Psychedelics for Smoking cessation

In the first study of psilocybin’s impact on smoking cessation since the 1970s, Hopkins researchers verified that 80% of participants in a 2017 research remained free of tobacco and nicotine six months after treatment. In comparison, smoking cessation medications have a peak efficacy rate of about 35%.

Substance Use and Alcoholism Treatment

An analysis of a decade of research on KPT published in the Journal of Psychoactive Drugs in 1997 found it boosted the efficacy of clinical treatment for alcohol dependence. In trials conducted by the Leningrad Regional Center for Alcoholism and Drug Addiction Therapy in Russia, nearly 66% of patients who received both clinical treatment and KPT were able to abstain from alcohol for longer than 12 months compared to 24% of the group who received only clinical treatment without KPT.

Post Traumatic Stress Disorder

In a Klarisana study with approval from the Institutional Review Board, 30 combat veterans received screenings for depression and PTSD before and after receiving a series of ketamine infusions. The research, which is pending publication, indicated an average 50% score decrease on the PHQ-9 depression symptom screening tool and a 45% score decrease on the PCL-5 PTSD symptom checklist.

How Ketamine Therapy Supports Mental Health

Ketamine for non-anesthetic indications (KNAI) has been approved by the Food and Drug Administration to treat several physical and mental health conditions, including post-traumatic stress disorder, chronic pain, anxiety, and treatment-resistant depression.

In the Russian study referenced above, researchers theorized that the hallucinations that occur with KPT may:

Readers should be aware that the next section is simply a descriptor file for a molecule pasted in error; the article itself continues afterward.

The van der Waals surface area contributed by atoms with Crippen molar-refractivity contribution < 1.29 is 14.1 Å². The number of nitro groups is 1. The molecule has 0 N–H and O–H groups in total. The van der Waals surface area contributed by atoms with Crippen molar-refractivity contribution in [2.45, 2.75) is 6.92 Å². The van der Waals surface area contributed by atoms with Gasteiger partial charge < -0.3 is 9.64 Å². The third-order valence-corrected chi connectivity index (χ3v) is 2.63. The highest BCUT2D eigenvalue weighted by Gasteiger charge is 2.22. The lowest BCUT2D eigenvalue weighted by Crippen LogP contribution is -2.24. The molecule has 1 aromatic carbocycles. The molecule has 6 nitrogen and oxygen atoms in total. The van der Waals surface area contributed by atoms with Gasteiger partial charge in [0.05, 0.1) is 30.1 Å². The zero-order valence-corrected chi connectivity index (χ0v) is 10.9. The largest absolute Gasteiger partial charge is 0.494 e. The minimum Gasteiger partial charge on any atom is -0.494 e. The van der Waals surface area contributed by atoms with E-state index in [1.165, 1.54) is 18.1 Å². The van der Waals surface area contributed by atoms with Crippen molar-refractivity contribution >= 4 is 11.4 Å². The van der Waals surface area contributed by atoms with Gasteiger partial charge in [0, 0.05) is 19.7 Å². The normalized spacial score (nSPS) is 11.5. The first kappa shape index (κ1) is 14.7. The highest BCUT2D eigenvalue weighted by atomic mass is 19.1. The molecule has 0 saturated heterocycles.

• Enhance positive self-concept
  • Provide insight into life’s meaningfulness
  • Improve emotional attitudes toward others and themselves
  • Encourage positive changes in life purpose and values
  • Facilitate spiritual development

This impact can help interrupt the “feedback loop” of dark thoughts experienced by many patients who struggle with these conditions.

While scientists don’t yet understand the biochemical mechanisms behind how this type of psychedelic therapy works, researchers found that the study subjects displayed increased brain and neurotransmitter activity that may account for these transformations. Expressly, many researchers agree that ketamine improves mood by increasing the level of a nervous system chemical called a brain-derived neurotrophic factor.

What to Expect During Ketamine Psychedelic Therapy 

At Klarisana, patients typically see an advanced practice practitioner such as a physician assistant or nurse practitioner. The entire team prioritizes patient safety with confirmation of every infusion bag preparation and administration by two staff members. We monitor your pulse, oxygen, and cardiac rate throughout the infusion to detect and act quickly in the case of abnormalities, which rarely occur.